What I meant by quality was that ProRes Proxy is roughly 12Mb/s for the SD, ProRes LT is 29 Mb/s and ProRes 422 is 42Mb/s. So you are gaining a lot more information in the file when going from Proxy to LT and LT to standard ProRes. This becomes a big issue when you start to color correct or add effects to a shot since you want as much information from the original file as possible when doing these things. And with any type of compression, the less the bitrate, the more the artifacting as it has less information to display. And this true when you render out graphics in a Proxy timeline as it's rendering to the low bit-rate Proxy codec. But I've used Proxy and agree it looks way better than it should sometimes, given it's small footprint.

Now, I say if you think it looks good and the client's happy then go for it, as it saves a bunch of space and renders faster. One thing you could check is to see if you are rendering in High-Quality and Best Motion settings in your sequence settings. It seems weird though that "Sending to Compressor" makes it look better. And I'm happy to see "Sending to Compressor" work for you as I gave up on it years ago.

tony


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Bret Williams
Re: Digital noise around rendered text
on Feb 26, 2011 at 6:20:42 am

The easiest thing to compress is soft fuzzy video. Which, is sorta what you have with your mpeg source video. The ProRes Proxy is probably enough data rate to look exactly the same. UNTIL you add nice sharp uncompressed text. It doesn't have enough data rate to look as it does before it's rendered. When you render it, it goes from uncompressed, to a very small pro res proxy data rate.

My guess on the send to compressor? If you haven't rendered it, then it's actually sending the unrendered caches to compressor for compression to h.264 and skipping the render step in fcp. If this is true, it goes against nearly everyone here's understanding of how this function works, and is certainly a fantastic argument for using it. Most here do not use the send to compressor function because it's slower and in the past, tied up your edit system. Perhaps some changes were made in FCP 7 that I was unaware of. I may test it myself.


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Bret Williams
Re: Digital noise around rendered text
on Feb 26, 2011 at 6:47:04 am

And I'll be damned, maybe I was the last to know it, but what I said is exactly what you were seeing. Sending directly to compressor ignores all rendered files (your artifactly prores proxy ones) and uses the original source media and compresses directly to whatever you've chosen in the send to compressor dialogue. The h.264 you're encoding to is infinitely of better quality than pro res proxy. And from the manual I never read anymore...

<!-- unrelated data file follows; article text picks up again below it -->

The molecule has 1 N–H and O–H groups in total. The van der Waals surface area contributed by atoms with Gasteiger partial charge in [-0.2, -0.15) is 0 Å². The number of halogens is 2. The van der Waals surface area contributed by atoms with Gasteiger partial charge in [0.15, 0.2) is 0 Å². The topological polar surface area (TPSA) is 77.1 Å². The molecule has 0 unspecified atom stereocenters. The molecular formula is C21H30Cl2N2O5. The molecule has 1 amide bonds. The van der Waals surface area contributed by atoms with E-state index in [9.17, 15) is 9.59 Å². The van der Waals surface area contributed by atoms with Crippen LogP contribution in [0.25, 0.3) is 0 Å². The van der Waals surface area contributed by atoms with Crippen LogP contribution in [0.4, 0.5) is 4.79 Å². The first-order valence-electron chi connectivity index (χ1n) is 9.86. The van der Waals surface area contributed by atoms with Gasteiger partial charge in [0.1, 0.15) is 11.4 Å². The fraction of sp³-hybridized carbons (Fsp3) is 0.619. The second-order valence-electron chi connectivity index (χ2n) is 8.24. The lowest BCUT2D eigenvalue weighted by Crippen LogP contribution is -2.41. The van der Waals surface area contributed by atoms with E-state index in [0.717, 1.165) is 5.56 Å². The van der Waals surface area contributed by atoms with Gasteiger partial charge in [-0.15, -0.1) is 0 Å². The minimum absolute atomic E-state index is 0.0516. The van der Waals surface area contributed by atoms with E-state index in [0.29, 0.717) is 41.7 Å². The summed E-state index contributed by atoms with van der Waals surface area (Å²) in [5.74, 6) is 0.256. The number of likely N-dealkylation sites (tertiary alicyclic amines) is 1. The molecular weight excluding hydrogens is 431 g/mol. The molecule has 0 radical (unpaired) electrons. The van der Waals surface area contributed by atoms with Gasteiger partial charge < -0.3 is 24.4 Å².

"When Should You Export Directly to Compressor?
The advantage of exporting a sequence to Compressor directly from Final Cut Pro is that rendering happens as part of the transcoding process, potentially saving you time and eliminating unwanted artifacts."

And so I did some tests. I even made a seq with sorensen as the rendering codec. Rendered a bit and it of course now looks horrible. Looked fine before rendering. Send that rendered section to compressor and the resulting h.264 looks beautiful. It completely ignored my intermediate sorensen render, and rerendered it all from scratch to h.264. Wow cool.


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Bret Williams
Re: Digital noise around rendered text
on Feb 26, 2011 at 7:35:36 am

I was surprised too Tony. And made a new thread about it. Seems everyone has missed out on quite an interesting feature that was probably added with v.7 nearly 2 years ago. Send to compressor actually ignores all the render files, AND the seqeunce codec and sends the RAW original file data to be transcoded/compressed from scratch to whatever compressor codec you've chosen. What he saw wasn't a fluke and that's why I went and tested it. I too had discarded send to compressor because even for a rendered sequence is was an insanely long export. Now I know why. Because it WAS making things better.